Thanks in advance to anyone who replies to this... This is my first year, and I teach 9th grade physical science and am at the point in our curriculum where I am teaching my students about chemical reactions. Since we've already covered the periodic table, atomic structure, naming compounds, etc., I thought that this would be easy. Not so much. My kids simply can't grasp the concept of balancing equations. I've tried everything... days worth of practice problems, homework assignments (graded and not graded), YouTube videos. But nothing works. They still don't get it. Have any of you had this experience? Is there something I'm not doing? Is there a "magic bullet" lesson plan/activity out there? Any help would be greatly appreciated!!

Balancing equations is always tough for my students. It's one of the things that they pick up right away or never at all. I usually spend like 3 days on it. Sorry I don't have any other advice to offer you but I wanted to let you know you're not alone.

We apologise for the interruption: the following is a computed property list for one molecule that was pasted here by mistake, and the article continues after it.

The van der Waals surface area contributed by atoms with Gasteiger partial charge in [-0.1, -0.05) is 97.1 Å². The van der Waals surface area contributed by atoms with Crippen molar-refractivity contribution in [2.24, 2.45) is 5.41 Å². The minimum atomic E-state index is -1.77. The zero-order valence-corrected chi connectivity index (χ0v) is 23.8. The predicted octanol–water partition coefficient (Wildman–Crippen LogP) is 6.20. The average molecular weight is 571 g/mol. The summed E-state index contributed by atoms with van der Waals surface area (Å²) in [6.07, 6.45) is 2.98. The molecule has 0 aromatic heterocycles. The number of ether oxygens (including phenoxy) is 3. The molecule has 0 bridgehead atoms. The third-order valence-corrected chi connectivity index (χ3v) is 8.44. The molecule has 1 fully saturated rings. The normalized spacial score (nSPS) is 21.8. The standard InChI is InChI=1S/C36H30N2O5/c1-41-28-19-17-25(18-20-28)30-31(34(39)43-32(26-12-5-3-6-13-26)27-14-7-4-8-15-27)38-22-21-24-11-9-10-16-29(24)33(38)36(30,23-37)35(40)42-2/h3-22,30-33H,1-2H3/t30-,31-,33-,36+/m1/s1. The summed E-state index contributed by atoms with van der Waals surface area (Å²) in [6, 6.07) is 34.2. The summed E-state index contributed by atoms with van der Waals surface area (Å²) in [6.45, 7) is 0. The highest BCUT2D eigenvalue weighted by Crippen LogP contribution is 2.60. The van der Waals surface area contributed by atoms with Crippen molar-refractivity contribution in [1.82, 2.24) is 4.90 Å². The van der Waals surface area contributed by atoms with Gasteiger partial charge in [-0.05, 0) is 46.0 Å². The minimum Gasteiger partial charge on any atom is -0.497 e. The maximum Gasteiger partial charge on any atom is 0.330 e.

I'll tell you how I explain it to somewhat older students: it's a little bit like taking a mixed group of high school students on a field trip. You count noses at the beginning of the day so you know how many kids you have (atoms) and from whose classes (elements). You count them at the end of the day so you make sure you get home with the same number of students you started with - but they may very well be sitting in different groups (compounds) on the bus going home than they were en route.

I know for limiting reagents we use a demo of making cheese sandwiches. Perhaps you could do something similar (s'mores?...end of year stress makes me crave chocolate).

I guess it depends on the set of students, because balancing equations was one of the easier topics in my classes this year. I draw a blank before each reactant and product and tell the students they can only change the numbers there, NOT any of the subscripts in the formula. For example, write the Haber process as: ____ N2 + ________ H2 ---> ______ NH3 Otherwise students may think they can just change the product to N2H2, which is incorrect. I don't do the chart method; that is inefficient. I just say "ok you have 2 Ns on the left, we want 2 on the right, what should I multiply the NH3 by?" (2). Then I say "oh man, we messed up the Hs now-we have 6. Well no problem, just go back to the reactant side and multiply it by something to get 6." Then the students say, "oh that's obviously 3"...I had 5 students come up at a time and gave them one equation each on the board to balance. If any student was stuck I worked with them. Meanwhile the other students completed a worksheet with 30 balancing equations.